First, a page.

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Your Whole Health: Keeping Your Mind & Body Healthy

In the midst of the COVID-19 crisis, it has become increasingly important to maintain mindfulness and reduce stress. Physical activity is a great way to positively impact overall health and happiness.

Theresa DeLorenzo DCN, RD, Program Director of Nutrition and Human Performance at Logan, has been practicing yoga for 12 years.

“Activities like yoga can help clear your mind, decrease stress and help to prevent long-term chronic diseases,” said Dr. DeLorenzo.

Some of the same benefits can be found in meditation practices as well. Kristina Petrocco DC, MS, FICC, Director of Assessment and Accreditation at Logan has been meditating for nearly four years and initially started because she wanted to find ways to help keep her daughter calm and focused.

“Meditation can help with stress relief, which improves cognitive and sleep function, reduce blood pressure and reduce chances of cardiovascular disease.” Dr. Petrocco said.

Starting a new hobby can be challenging, but Drs. DeLorenzo and Petrocco believe it is a perfect way to feel more present and relaxed each day.

Some of their tips include:

  • Research. Find an app or website with classes that you like. For both yoga and meditation, classes vary in lengths, and contents. Be sure to find the type of class that fits you and your needs best.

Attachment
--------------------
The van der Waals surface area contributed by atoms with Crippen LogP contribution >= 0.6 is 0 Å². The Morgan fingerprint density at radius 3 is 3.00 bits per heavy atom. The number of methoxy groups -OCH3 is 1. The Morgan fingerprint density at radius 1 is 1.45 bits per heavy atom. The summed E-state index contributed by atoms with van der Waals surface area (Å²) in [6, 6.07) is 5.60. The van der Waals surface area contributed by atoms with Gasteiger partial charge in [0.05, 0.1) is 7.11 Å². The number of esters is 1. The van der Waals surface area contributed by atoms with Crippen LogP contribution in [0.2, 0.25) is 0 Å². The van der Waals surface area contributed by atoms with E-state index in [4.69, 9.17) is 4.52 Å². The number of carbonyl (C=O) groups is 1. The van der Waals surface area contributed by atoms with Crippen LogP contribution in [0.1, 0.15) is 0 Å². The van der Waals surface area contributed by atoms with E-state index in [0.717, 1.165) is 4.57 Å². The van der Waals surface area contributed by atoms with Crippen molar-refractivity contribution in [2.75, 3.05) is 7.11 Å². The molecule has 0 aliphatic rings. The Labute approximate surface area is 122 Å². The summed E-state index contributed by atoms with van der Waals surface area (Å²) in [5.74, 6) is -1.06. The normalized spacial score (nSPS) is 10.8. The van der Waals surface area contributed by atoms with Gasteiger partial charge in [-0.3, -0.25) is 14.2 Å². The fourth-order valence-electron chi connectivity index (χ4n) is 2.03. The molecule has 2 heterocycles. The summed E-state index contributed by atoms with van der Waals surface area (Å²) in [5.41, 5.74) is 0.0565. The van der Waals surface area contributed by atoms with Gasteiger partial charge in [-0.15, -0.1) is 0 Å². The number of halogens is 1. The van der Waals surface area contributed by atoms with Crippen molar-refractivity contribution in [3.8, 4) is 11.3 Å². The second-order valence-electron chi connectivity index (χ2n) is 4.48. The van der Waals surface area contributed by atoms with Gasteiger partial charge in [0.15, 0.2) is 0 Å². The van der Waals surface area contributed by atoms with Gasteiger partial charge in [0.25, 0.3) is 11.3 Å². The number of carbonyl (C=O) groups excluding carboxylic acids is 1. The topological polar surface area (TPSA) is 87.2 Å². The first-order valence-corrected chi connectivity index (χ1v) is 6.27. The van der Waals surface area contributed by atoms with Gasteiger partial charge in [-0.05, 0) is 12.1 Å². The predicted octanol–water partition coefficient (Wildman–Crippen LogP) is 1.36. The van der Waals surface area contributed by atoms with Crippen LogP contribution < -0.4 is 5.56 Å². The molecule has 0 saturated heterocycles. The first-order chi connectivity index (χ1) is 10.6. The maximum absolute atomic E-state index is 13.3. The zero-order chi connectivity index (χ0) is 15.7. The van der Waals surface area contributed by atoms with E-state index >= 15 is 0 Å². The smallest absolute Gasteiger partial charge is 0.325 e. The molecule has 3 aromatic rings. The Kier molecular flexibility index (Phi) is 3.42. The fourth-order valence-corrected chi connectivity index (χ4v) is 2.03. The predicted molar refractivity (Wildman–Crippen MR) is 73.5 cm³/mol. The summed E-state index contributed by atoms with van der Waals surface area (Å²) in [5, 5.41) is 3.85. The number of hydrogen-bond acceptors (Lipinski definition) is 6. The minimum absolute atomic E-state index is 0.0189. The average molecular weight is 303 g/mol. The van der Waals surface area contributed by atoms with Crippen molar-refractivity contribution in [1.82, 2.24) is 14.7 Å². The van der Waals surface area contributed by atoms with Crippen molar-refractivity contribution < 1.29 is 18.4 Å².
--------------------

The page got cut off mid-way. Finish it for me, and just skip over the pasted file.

• Take small steps. Start slow and work your way up to practicing several times a week to see the most benefit. Like any skill, yoga and meditation both take time to develop.
  • Apply the practice to your life. Yoga and meditation can help you to connect your mind with your body and your breath. The more you focus and practice, the more you can apply these skills to everyday life or – in yoga terms – “off the mat.”
  • Don’t get discouraged. If you feel like something isn’t working for you, don’t give up. Continue to give yourself grace by allowing yourself to not be an expert when you first begin. Always give it your best – you’ll get out of it what you put into it.
  • Don’t view meditation or yoga as a “fitness class.” Remember the reason you’re developing these new skills: to clear your mind and stay present in life.